Smith’s game isn’t about speed, it’s about physicality, not only as a blocker, but also as a receiver. You see that for sure at the catch point, where he uses his body well and fights for the ball, but also on routes, where you aren’t going to dislodge him off his route. Get the ball within snatching distance of Smith and he’s going to pluck it.
In college, he had a knack for arm wrestling defenders for catches while suspended in the air. Stanford used him heavily in the slot — he finished No. 1 in the class in slot receptions — and also downfield in Stanford’s jump-ball offense, also topping the class in receptions on balls thrown 20-plus yards downfield. But here’s the issue: Smith almost assuredly doesn’t have the athleticism to consistently win from the slot in the NFL. To hang, he has to become a different kind of player.
Which brings us to blocking, of course. Smith is a willing blocker, but remains sloppy and, in general, lacking in both power and consistency. He doesn’t have much of a choice but to work doggedly to improve in this area, specifically in the technical aspects, because he’s never going to have TJ Hockenson or Drew Sample’s inline pop.
Smith’s one-trick pony act of hauling in tough passes isn’t going to cut it in the NFL, where he’ll be a sub-mediocre athlete. I wanted to rank Smith lower. But heck, somebody had to be TE10. And it wasn’t going to be a guy like Dawson Knox, whose hype is entirely a byproduct of anonymous quotes and unverified testing from multiple years ago.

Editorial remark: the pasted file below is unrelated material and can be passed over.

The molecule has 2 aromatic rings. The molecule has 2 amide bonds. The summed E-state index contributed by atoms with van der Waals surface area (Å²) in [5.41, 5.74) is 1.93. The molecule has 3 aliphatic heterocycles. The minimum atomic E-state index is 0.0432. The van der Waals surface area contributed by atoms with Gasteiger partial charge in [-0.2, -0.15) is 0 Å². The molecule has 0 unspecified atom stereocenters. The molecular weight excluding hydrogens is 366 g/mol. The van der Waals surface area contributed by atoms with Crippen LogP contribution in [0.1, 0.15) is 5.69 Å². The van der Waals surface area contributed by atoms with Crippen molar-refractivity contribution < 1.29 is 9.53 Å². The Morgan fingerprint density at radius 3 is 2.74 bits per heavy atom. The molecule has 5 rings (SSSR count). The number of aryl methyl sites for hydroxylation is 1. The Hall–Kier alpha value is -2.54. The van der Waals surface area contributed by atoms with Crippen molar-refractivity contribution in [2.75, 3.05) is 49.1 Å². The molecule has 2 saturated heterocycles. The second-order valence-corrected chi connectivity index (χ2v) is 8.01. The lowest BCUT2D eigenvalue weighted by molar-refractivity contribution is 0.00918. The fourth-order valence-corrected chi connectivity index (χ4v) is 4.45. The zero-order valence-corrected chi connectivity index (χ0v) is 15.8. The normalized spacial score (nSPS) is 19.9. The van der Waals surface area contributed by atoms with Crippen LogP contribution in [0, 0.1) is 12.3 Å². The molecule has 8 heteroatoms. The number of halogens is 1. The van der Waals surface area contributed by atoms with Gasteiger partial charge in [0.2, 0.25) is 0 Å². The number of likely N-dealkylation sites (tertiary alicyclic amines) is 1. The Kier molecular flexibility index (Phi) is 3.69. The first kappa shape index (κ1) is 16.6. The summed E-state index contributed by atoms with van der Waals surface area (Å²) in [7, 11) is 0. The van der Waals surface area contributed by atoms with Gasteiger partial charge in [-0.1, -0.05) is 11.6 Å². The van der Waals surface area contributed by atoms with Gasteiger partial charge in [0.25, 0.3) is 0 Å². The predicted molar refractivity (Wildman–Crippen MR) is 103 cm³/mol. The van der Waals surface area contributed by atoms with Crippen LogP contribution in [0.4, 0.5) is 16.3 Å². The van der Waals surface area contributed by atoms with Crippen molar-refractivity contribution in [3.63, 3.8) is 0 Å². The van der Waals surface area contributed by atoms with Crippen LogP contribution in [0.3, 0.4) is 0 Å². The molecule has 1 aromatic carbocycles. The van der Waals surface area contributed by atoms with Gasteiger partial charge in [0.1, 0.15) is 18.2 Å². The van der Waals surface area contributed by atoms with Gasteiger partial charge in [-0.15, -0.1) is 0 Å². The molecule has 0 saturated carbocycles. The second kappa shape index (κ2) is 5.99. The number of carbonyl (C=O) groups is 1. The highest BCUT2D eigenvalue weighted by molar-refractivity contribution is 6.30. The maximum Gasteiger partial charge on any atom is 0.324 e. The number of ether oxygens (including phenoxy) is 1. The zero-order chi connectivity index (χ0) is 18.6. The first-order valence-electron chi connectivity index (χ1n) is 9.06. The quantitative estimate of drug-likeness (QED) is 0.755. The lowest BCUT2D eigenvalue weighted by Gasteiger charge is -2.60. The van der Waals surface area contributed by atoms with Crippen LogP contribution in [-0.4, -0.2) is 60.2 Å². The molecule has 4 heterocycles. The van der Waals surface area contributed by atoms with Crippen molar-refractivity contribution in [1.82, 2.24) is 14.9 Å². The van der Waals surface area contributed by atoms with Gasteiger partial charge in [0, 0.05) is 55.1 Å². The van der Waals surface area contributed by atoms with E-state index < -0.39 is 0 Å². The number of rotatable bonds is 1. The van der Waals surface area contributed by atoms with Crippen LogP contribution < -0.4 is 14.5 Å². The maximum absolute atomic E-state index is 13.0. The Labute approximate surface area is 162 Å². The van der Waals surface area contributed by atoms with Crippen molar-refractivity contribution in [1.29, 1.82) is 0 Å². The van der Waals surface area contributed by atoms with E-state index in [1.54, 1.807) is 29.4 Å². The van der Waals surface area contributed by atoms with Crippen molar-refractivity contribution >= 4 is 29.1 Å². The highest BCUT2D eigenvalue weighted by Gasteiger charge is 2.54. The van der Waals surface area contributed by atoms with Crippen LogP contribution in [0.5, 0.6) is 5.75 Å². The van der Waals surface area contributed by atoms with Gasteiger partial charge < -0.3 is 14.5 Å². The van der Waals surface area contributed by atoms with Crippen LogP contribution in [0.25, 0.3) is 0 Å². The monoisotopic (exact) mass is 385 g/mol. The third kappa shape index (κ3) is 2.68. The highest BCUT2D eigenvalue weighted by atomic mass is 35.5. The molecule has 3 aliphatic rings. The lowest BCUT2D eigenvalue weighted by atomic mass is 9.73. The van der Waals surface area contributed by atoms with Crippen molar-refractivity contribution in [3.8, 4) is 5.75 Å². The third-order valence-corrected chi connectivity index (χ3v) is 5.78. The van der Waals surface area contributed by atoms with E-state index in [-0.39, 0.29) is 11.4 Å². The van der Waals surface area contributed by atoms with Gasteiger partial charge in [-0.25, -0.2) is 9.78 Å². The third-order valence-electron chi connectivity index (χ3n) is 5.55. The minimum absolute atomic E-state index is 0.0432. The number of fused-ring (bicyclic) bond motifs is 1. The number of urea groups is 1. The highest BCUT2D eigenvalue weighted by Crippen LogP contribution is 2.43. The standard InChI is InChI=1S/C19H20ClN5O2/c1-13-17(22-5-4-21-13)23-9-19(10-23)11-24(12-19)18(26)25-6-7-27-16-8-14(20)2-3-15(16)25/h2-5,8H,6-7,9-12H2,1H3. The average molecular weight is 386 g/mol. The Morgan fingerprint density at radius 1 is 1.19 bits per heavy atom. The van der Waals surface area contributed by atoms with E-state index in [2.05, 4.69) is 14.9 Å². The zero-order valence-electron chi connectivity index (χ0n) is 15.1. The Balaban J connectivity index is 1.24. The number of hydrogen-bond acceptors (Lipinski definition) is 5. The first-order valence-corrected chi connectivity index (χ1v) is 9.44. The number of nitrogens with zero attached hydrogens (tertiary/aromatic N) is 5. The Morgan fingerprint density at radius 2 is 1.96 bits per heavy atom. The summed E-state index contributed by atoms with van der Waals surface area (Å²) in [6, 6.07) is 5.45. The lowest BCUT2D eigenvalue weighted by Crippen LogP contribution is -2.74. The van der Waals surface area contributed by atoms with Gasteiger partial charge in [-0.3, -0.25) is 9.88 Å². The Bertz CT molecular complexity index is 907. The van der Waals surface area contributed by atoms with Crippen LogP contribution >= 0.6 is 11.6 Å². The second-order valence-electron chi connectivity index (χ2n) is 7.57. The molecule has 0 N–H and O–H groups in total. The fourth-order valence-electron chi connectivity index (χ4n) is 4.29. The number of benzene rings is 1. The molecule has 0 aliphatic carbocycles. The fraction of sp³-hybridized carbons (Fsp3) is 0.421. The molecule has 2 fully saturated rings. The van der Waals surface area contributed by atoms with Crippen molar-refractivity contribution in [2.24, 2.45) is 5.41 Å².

1. Trevon Wesco (West Virginia) | 6'3/267
SPARQ percentile: 34.9
Comp: Jim Kleinsasser (Jordan Pinto)
Wesco isn’t much of an athlete, and his calling card of blocking isn’t very sexy, but he’ll hang around the NFL for a while. At 6-foot-3, 267 pounds, Wesco is a big, strong dude -- he led all prospects in the combine tight ends group with 24 bench press reps.
And while he’s a plus as both a run and pass blocker, Wesco needs to keep working on that area of his game. He can sometimes be a little too wild in trying to get into it. The idea of the impatient running back not allowing his blocks to set up sometimes plays out in reverse with Wesco, when he becomes so eager to engage that he plays himself and whiffs, which can lead to the running back behind him getting tattooed.
This can also happen when he is kept in to block for the passer. An earlier engagement than necessary, a little lunge, and then suddenly Wesco is watching TCU DE L.J. Collier smash Will Grier. In those moments when Wesco is able to let the game flow to him, his willingness to engage and stay engaged as a blocker is a beautiful thing.
Wesco offers a little as a receiver, too, but don’t go overboard. As a safety valve in West Virginia’s bombs-away offense, he could leak out into an open flat. We rarely saw him run traditional routes and we never saw him have to fight for the ball in traffic.
But when he gets the ball, he’ll fight for yards. He was No. 2 among FBS tight ends in missed tackles forced last season, behind Texas State’s Keenan Brown. Wesco’s attitude and relative polish in blocking make him a borderline draftable H-back for a team that could use an all-purpose blocker who won’t embarrass himself as a receiver.
2. Alec Ingold (Wisconsin) | 6'1/242
3. Winston Dimel (UTEP) | 6'0/233
*Did not receive invitation to NFL Scouting Combine
4. Andrew Beck (Texas) | 6'3/255
*Did not receive invitation to NFL Scouting Combine
5. George Aston (Pitt) | 6'0/252
*Did not receive invitation to NFL Scouting Combine